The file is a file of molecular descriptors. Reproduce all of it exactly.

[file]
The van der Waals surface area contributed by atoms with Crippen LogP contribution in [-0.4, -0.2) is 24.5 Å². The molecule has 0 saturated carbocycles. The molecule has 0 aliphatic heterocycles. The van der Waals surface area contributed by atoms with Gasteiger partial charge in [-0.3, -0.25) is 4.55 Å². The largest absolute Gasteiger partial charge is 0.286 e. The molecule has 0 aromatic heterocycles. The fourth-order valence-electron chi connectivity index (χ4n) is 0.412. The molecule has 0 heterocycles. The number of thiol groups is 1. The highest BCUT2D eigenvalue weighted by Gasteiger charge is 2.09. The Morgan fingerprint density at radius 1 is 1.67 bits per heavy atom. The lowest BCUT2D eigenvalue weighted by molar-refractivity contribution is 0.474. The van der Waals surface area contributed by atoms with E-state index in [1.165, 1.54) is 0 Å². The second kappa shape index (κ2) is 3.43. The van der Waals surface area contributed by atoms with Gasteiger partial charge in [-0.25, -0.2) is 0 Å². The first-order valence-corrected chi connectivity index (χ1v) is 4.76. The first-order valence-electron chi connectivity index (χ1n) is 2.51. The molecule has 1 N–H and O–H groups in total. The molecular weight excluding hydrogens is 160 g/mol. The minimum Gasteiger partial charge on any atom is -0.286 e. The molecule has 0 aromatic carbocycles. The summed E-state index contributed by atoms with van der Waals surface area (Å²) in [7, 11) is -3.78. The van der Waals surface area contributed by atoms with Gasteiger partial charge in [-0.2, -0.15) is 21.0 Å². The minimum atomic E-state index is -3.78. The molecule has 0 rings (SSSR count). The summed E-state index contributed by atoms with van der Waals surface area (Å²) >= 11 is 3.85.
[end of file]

The van der Waals surface area contributed by atoms with Crippen LogP contribution in [-0.4, -0.2) is 24.5 Å². The molecule has 0 saturated carbocycles. The molecule has 0 aliphatic heterocycles. The van der Waals surface area contributed by atoms with Gasteiger partial charge in [-0.3, -0.25) is 4.55 Å². The largest absolute Gasteiger partial charge is 0.286 e. The molecule has 0 aromatic heterocycles. The fourth-order valence-electron chi connectivity index (χ4n) is 0.412. The molecule has 0 heterocycles. The number of thiol groups is 1. The highest BCUT2D eigenvalue weighted by Gasteiger charge is 2.09. The Morgan fingerprint density at radius 1 is 1.67 bits per heavy atom. The lowest BCUT2D eigenvalue weighted by molar-refractivity contribution is 0.474. The van der Waals surface area contributed by atoms with E-state index in [1.165, 1.54) is 0 Å². The second kappa shape index (κ2) is 3.43. The van der Waals surface area contributed by atoms with Gasteiger partial charge in [-0.25, -0.2) is 0 Å². The first-order valence-corrected chi connectivity index (χ1v) is 4.76. The first-order valence-electron chi connectivity index (χ1n) is 2.51. The molecule has 1 N–H and O–H groups in total. The molecular weight excluding hydrogens is 160 g/mol. The minimum Gasteiger partial charge on any atom is -0.286 e. The molecule has 0 aromatic carbocycles. The summed E-state index contributed by atoms with van der Waals surface area (Å²) in [7, 11) is -3.78. The van der Waals surface area contributed by atoms with Gasteiger partial charge in [-0.2, -0.15) is 21.0 Å². The minimum atomic E-state index is -3.78. The molecule has 0 rings (SSSR count). The summed E-state index contributed by atoms with van der Waals surface area (Å²) >= 11 is 3.85.